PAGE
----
The purpose of a narrative report is to describe something. Many students write narrative reports thinking that these are college essays or papers. While the information in these reports is basic to other forms of writing, narrative reports lack the "higher order thinking" that essays require. Thus narrative reports do not, as a rule, yield high grades for many college courses. A basic example of a narrative report is a "book report" that outlines a book; it includes the characters, their actions, possibly the plot, and, perhaps, some scenes. That is, it is a description of "what happens in the book." But this leaves out an awful lot.
“The stairway was narrow and dark and everything was black. I had a drink in my left hand and I was walking right behind the security guard. The music was loud and I could feel the bass thumping the stairs under my feet. But I could barely see and I guess I missed a step and my foot slipped. My gun came unhooked from my belt and went sliding down my right pant leg. My instant reaction was to catch it before it hit the floor, and I reached down with my right hand to grab it. And I guess my finger hit right on the trigger, because it went off.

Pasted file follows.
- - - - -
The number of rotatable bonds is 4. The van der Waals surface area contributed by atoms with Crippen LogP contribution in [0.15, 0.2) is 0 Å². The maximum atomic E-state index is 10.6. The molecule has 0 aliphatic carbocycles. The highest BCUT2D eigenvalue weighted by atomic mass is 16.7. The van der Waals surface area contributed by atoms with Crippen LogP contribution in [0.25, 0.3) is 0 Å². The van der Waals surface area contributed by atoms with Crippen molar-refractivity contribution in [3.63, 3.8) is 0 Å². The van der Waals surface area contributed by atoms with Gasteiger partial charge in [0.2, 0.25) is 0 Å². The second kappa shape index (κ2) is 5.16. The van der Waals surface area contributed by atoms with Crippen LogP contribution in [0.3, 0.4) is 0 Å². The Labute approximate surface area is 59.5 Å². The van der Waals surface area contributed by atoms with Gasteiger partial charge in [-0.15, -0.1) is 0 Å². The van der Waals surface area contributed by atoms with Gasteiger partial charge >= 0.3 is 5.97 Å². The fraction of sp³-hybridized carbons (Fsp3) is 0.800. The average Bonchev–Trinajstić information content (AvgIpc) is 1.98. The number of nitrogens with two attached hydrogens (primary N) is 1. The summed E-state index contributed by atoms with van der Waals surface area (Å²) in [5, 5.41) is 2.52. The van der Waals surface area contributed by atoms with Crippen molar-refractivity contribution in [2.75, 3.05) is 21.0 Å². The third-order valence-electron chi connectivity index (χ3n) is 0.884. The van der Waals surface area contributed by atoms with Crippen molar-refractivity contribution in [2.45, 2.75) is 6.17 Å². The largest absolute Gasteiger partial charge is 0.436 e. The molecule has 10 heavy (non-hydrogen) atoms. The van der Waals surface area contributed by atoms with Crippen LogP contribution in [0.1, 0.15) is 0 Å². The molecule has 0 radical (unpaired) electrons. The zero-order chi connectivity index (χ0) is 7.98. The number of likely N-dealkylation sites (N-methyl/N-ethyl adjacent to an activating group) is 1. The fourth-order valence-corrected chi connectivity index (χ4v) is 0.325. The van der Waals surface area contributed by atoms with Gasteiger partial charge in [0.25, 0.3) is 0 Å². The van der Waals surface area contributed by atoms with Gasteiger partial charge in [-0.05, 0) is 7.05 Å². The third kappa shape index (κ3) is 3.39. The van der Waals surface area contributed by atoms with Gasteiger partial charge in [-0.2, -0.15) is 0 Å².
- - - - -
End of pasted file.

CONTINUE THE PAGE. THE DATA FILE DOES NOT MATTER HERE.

And so on ad nauseam. The secession conventions and the commissioners grossly exaggerated the Republican threat to slavery in 1861. Lincoln had been elected on a platform of merely containing slavery’s future expansion. Republicans would not have a majority in Congress if the South stayed in the Union. But perhaps the commissioners deemed such exaggeration necessary to scare timid Southerners into support for disunion. That was surely true of their even more egregious distortion of the Republicans’ position on race. A Mississippi commissioner told Georgians that Republicans intended not only to abolish slavery but also to “substitute in its stead their new theory of the universal equality of the black and white races.” Unless white Southerners wanted “submission to negro equality… secession is inevitable.”